Rape by footballers isn’t new, isn’t new to Steubenville – go back to that FUCKING BADASS Traci Lourdes video in my last post to see – and cults of masculinity leading to violence against women is basically the oldest fucking story. But instantly relaying brutality as mass entertainment, not feeling that violence need be hidden, that’s kind of new. And we’re all doing it: I’m not putting a fucking pixelated picture of Jane Doe’s body up here because actually I trust my readers to feel only revilement at such an image, and also because I think pixellation – making something look MORE LIKE A COMPUTER IMAGE – is precisely counter-productive to humanising what happened and subjectifying all of us. That’s still a woman’s body that you’re looking at, whilst she’s being tortured, right while you’re condemning people for taking pictures of her torture. It was too gross for me to handle from a strictly personal perspective.

We need to be specific in our approach to horrors like Steubenville or we will fail to develop the aparatus to respond to them. My immediate thought has been, “try to use The Internet For Good.” But we also need to understand that it’s becoming possible for people to film brutal rapes and share them widely and make their victims vulnerable long after the physical acts that they performed against her.

I don’t feel sorry for any rapists and view the act as unforgiveable, but I am TOTALLY terrified at this new development in violence against women that I perceive as people managing not to feel the reality of their actions because of the technology through which they mediate it.

I’m not the person who’s going to come up with some definitive here and I probably haven’t fully identified the problem. It’s too soon to know what to do anyway. All I really wanna do is shout WHAT THE FUCK and then run and bury my head someplace the hell else, and cry it out. But dear fucking everybody: we need to talk about what just happened, and talk about it as it really is.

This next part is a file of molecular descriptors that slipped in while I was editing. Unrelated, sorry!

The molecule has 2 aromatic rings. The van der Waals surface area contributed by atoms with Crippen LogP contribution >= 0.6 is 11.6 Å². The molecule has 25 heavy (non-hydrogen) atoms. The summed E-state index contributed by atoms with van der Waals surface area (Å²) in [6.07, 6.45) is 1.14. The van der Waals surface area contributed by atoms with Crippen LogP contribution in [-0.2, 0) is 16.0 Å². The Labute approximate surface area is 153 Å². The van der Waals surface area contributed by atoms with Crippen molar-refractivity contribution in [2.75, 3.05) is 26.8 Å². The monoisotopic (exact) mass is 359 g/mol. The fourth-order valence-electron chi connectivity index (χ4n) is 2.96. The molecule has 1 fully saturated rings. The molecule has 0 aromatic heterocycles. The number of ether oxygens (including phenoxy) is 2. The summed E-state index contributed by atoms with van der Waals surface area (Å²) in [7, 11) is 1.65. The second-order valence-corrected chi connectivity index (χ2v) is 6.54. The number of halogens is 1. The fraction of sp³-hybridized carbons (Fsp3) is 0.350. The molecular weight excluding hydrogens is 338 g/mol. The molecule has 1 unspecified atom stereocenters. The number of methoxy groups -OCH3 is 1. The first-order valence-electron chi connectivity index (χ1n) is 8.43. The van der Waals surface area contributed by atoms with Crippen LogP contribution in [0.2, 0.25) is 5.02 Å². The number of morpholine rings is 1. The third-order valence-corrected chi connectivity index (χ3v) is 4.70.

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Bad day to be female.

Posted on

Trigger warning for rape, violence against women, misogynist modernity.

1. Steubenville.

N.B.: Traci Lourdes, behind the second link here, is FUCKING AWESOME.

CNN Rape Apology over Steubenville: news anchors only discussed the futures of two young men, former football stars, in the first three segments on the story, not ONE of them mentioned the future of the woman who was raped – and whose abuse was FILMED AND POSTED ON THE INTERNET. All part of the kind of culture of victim blaming exemplified by the horrors curated behind this jump.

CNN also tried to cast doubt over the legitimacy of the rape claims because the young woman who was attacked had been drinking; you can see the report here.

RAPE CULTURE IS REAL. If I got really drunk, it wouldn’t make it okay for you to stab me, would it? So why this blurring of distinctions around sex? This feeds in to the previous conversation about pornography and social expectations. And explicates my point that these expectations don’t come only from pornography, but exist across society.

A NOTE ON GOOD CONSENT: The only people who are “asking for it” are the people who asked for it. Literally, in as many words.

2. Muslim Brotherhood on Violence Against Women

“In rejecting a draft UN declaration calling for an end to violence against women, the organisation’s blatant misogyny is exposed,” says Amira Nowaira, quite rightly.